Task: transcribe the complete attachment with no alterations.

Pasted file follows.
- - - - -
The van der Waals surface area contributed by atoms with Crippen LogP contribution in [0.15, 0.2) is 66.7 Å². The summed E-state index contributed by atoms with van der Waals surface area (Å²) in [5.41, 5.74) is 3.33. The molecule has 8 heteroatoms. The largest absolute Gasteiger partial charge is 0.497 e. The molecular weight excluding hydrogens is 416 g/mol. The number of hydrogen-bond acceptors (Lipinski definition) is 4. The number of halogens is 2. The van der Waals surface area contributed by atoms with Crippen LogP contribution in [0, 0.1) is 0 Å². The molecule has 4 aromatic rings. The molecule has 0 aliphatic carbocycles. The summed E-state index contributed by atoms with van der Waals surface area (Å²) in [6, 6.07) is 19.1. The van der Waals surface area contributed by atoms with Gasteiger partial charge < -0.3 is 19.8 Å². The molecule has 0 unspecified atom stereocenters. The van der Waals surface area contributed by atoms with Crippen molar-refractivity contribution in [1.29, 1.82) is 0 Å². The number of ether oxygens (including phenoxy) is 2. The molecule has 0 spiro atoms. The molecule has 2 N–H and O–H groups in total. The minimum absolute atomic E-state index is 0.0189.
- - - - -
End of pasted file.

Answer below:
The van der Waals surface area contributed by atoms with Crippen LogP contribution in [0.15, 0.2) is 66.7 Å². The summed E-state index contributed by atoms with van der Waals surface area (Å²) in [5.41, 5.74) is 3.33. The molecule has 8 heteroatoms. The largest absolute Gasteiger partial charge is 0.497 e. The molecular weight excluding hydrogens is 416 g/mol. The number of hydrogen-bond acceptors (Lipinski definition) is 4. The number of halogens is 2. The van der Waals surface area contributed by atoms with Crippen LogP contribution in [0, 0.1) is 0 Å². The molecule has 4 aromatic rings. The molecule has 0 aliphatic carbocycles. The summed E-state index contributed by atoms with van der Waals surface area (Å²) in [6, 6.07) is 19.1. The van der Waals surface area contributed by atoms with Gasteiger partial charge < -0.3 is 19.8 Å². The molecule has 0 unspecified atom stereocenters. The van der Waals surface area contributed by atoms with Crippen molar-refractivity contribution in [1.29, 1.82) is 0 Å². The number of ether oxygens (including phenoxy) is 2. The molecule has 0 spiro atoms. The molecule has 2 N–H and O–H groups in total. The minimum absolute atomic E-state index is 0.0189.